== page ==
I had, it is true, another reason for abstaining. I wished to reserve myself for the night. Veronique went to her own bed to quiet her excited feelings, and I stayed in bed with my sleeping beauty till noon, when I wished her good morning by a fresh assault which was completed neither on her side nor on mine to the best of my belief.
The day was spent in talking about ourselves, and determined to eat only one meal, we did not sit down to table till night began to fall. We spent two hours in the consumption of delicate dishes, and in defying Bacchus to make us feel his power. We rose as we saw Annette falling asleep, but we were not much annoyed at the thought that she would not see the pleasures we promised each other. I thought that I should have enough to do to contemplate the charms of the one nymph without looking at Annette's beauties. We went to bed, our arms interlaced, our bodies tight together, and lip pressed on lip, but that was all. Veronique saw what prevented me going any further, and she was too polite and modest to complain. She dissembled her feelings and continued to caress me, while I was in a frenzy of rage. I had never had such a misfortune, unless as the result of complete exhaustion, or from a strong mental impression capable of destroying my natural faculties. Let my readers imagine what I suffered; in the flower of my age, with a strong constitution, holding the body of a woman I had ardently desired in my arms, while she tenderly caressed me, and yet I could do nothing for her. I was in despair; one cannot offer a greater insult to a woman.
At last we had to accept the facts and speak reasonably, and I was the first to bewail my misfortune.
"You tired yourself too much yesterday," said she, "and you were not sufficiently temperate at supper. Do not let it trouble you, dearest, I am sure you love me. Do not try to force nature, you will only weaken yourself more. I think a gentle sleep would restore your manly powers better than anything. I can't sleep myself, but don't mind me. Sleep, we will make love together afterwards."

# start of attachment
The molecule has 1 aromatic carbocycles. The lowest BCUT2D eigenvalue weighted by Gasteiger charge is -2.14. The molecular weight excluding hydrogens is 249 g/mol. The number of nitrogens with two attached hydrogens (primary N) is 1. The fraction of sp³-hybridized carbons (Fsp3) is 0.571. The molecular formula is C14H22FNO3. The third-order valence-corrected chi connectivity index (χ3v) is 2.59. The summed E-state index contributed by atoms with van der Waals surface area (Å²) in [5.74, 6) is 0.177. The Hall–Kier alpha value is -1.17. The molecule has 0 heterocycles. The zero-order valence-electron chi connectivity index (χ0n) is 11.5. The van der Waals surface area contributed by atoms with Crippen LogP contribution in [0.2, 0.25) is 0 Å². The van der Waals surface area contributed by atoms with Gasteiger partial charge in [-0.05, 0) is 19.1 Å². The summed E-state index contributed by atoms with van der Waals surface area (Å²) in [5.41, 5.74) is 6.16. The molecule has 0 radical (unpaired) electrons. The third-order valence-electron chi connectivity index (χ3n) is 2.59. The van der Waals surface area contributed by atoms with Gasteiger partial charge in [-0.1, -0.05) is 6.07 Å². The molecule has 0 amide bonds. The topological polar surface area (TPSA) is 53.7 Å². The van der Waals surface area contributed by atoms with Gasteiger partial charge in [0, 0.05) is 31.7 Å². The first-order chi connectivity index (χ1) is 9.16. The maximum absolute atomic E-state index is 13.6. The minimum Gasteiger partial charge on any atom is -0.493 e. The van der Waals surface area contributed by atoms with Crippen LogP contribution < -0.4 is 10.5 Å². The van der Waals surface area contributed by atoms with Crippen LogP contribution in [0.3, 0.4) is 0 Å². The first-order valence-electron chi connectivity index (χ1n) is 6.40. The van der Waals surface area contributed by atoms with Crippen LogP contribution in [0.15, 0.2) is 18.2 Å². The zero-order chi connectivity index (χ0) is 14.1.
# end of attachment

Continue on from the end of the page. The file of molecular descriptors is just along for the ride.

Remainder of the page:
After those excellent and reasonable suggestions, Veronique turned her back to me and I followed her example, but in vain did I endeavour to obtain a refreshing slumber; nature which would not give me the power of making her, the loveliest creature, happy, envied me the power of repose as well. My amorous ardour and my rage forbade all thoughts of rest, and my excited passions conspired against that which would enable them to satisfy their desires. Nature punished me for having distrusted her, and because I had taken stimulants fit only for the weak. If I had fasted, I should have done great things, but now there was a conflict between the stimulants and nature, and by my desire for enjoyment I had deprived myself of the power to enjoy. Thus nature, wise like its Divine Author, punishes the ignorance and presumption of poor weak mortals.
Throughout this terrible and sleepless night my mind roamed abroad, and amidst the reproaches with which I overwhelmed myself I found a certain satisfaction in the thought that they were not wholly undeserved. This is the sole enjoyment I still have when I meditate on my past life and its varied adventures. I feel that no misfortune has befallen me save by my own fault, whilst I attribute to natural causes the blessings, of which I have enjoyed many. I think I should go mad if in my soliloquies I came across any misfortune which I could not trace to my own fault, for I should not know where to place the reason, and that would degrade me to the rank of creatures governed by instinct alone. I feel that I am somewhat more than a beast. A beast, in truth, is a foolish neighbour of mine, who tries to argue that the brutes reason better than we do.
"I will grant," I said, "that they reason better than you, but I can go no farther; and I think every reasonable man would say as much."
This reply has made me an enemy, although he admits the first part of the thesis.